Article Text

Download PDFPDF


Statistics from

Request Permissions

If you wish to reuse any or all of this article please use the link below which will take you to the Copyright Clearance Center’s RightsLink service. You will be able to get a quick price and instant permission to reuse the content in many different ways.

Searching for the cause of IBD. Will MAPs help?▸


Mycobacterium avium subspecies paratuberculosis (MAP) causes chronic enteritis in cattle (Johne’s disease). Cell wall deficient structures (spheroplasts) have been cultured from Crohn’s disease tissues, and have been confirmed by DNA hybridisation techniques as MAP. MAP is extremely difficult to culture, and studies have used the DNA insertion element IS900 for identification. Polymerase chain reaction cannot distinguish viable MAP from MAP DNA. Studies to date have been conflicting and the role of MAP remains controversial. Naser and colleagues, from Orlando, Florida, USA have previously cultured MAP from tissue and breast milk of Crohn’s patients, but not controls.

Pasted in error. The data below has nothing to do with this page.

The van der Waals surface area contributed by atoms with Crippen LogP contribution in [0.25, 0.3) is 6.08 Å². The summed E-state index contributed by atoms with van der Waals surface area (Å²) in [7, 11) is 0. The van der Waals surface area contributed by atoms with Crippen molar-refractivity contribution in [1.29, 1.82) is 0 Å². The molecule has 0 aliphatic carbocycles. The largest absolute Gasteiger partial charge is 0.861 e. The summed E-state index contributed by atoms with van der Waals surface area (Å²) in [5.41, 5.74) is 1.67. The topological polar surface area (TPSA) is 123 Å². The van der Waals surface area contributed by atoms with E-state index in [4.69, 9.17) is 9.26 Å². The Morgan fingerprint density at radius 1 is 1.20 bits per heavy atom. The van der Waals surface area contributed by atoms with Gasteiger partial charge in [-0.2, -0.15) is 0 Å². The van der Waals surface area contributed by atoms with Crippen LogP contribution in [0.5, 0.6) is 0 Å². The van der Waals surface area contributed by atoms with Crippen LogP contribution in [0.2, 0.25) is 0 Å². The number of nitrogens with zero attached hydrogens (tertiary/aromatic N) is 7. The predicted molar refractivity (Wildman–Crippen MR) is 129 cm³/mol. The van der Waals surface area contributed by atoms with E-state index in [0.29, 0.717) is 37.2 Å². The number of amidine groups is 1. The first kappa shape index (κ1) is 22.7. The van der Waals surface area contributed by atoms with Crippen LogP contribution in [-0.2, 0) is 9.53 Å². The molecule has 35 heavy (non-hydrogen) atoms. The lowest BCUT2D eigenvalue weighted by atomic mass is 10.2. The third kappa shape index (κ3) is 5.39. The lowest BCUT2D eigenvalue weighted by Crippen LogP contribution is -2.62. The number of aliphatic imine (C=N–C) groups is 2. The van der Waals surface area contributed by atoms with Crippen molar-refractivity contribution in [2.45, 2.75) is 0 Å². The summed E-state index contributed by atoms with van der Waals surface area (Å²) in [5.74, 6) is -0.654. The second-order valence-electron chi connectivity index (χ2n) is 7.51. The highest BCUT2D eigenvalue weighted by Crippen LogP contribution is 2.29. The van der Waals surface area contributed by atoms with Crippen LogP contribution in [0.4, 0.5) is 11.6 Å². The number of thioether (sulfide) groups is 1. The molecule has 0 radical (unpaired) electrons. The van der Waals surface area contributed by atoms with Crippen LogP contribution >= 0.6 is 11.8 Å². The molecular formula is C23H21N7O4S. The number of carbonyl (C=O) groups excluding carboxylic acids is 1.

In the present study (n = 52), buffy coat preparations of peripheral blood were tested for MAP by polymerase chain reaction and culture. MAP DNA was detected in 46% of Crohn’s, 44% of ulcerative colitis, and 20% of controls. MAP was isolated from culture in 50% of Crohn’s, 22% of ulcerative colitis, and no controls (a highly significant difference). Sixteen of 28 Crohn’s patients were on immunosuppression but this did not correlate with positive cultures.

These results provide further evidence that MAP is common in the environment, and that patients with Crohn’s disease have systemic infection with viable MAP organisms. Is the presence of viable organisms in blood a secondary phenomenon, due to leaky gut/blood barrier, or due to impaired immune defences in Crohn’s? If MAP is a primary pathogenic factor in Crohn’s, why is the use of infliximab not associated with systemic MAP infection? Studies with subclinical disease, or Crohn’s relatives, may shed light, as may the recently completed Australian trial of clarithromycin, rifabutin, and clofazimine. We need a compass as well as a MAP!

Ablate while you wait? ▸